CAYCE, SOUTH CAROLINA (February 4, 2017) – An Amtrak train crashed into a CSX freight train in South Carolina on Sunday morning, claiming the lives of two Amtrak employees, according to a local news source. (map)
Amtrak train 91, en route from NY to Miami with over 150 people on board, crashed into a CSX freight train early Sunday morning around 2:35 am. The Amtrak, which was reportedly manually diverted onto a section of track already occupied by the parked freight train, partially derailed following the crash. CSX was manually controlling the signals, switches and rails at the time of the accident, due to a malfunctioning automatic signal system.
Michael Kempf, a 54 year old man from Orange Park, Florida, was the train engineer on duty at the time of the accident. Kempf, along with his coworker Michael Cella, were both tragically killed in the collision. Kempf was an Army Veteran that had served for 20 years before retiring. He had been involved in the railroad industry for 10 years, and had been with Amtrak in particular for 6 years. He had recently told friends and family that he was concerned about being involved in a deadly rail accident due to the recent rash of accidents, and budget tightening. Michael Kempf had three sons and had also been caring for his mother since his father’s death 12 years prior.
The accident is under intense scrutiny, as this is the second major Amtrak crash in the last two months. In December, an Amtrak derailed off an overpass in Washington State after speeding through a curve at almost three times the posted limit, killing three people and injuring dozens more. A lack of Positive Train Control, a system designed to automatically anticipate derailments or collisions, was not yet operational on the section of track that caused December’s accident. Initial investigations indicate that there was also no PTC operational on the section of track responsible for Sunday’s terrible collision.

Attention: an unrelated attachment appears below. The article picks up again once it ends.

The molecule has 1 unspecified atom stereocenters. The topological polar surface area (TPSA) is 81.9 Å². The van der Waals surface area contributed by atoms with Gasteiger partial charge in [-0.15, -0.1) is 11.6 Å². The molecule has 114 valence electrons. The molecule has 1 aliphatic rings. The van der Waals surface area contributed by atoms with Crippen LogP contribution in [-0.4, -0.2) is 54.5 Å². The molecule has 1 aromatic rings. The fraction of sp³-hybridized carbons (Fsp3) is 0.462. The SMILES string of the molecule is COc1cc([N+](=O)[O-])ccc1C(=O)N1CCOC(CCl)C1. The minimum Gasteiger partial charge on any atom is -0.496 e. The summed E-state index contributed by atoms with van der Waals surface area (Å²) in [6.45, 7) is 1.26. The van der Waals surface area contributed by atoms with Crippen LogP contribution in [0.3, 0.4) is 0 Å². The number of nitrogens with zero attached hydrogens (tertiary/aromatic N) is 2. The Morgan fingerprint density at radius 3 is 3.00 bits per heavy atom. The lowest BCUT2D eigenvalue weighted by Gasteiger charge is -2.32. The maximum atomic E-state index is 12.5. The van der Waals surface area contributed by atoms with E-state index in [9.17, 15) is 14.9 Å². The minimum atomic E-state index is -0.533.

Railroad companies have until the end of 2018 to install PTC on their tracks according to federal law, or they may be granted an extension until 2020 in some cases. The lack of PTC has been a major point of investigation in December’s Washington State Amtrak derailment, as many rail experts have stated it could have prevented the derailment entirely, or greatly reduced the number of casualties.
Sunday’s accident remains under investigation by the NTSB, whose investigations can take up to two years in some cases. Initial reports have not yet been released, aside from the announcement of the names of the two Amtrak workers killed, and the count of 116 injured in the collision. Details are still slowly coming out, and Lexton Law will continue to investigate this accident.
“The prayers of everyone at Lexton Law Firm are with the families and friends of those killed and injured in this horrible accident. Our firm deals with train accidents, and our attorneys have knowledge of railroad related accidents,” said the attorneys from Lexton Law Firm, a law firm that deals with train accidents. Call us today at (877) 541-2111. We are here to help you.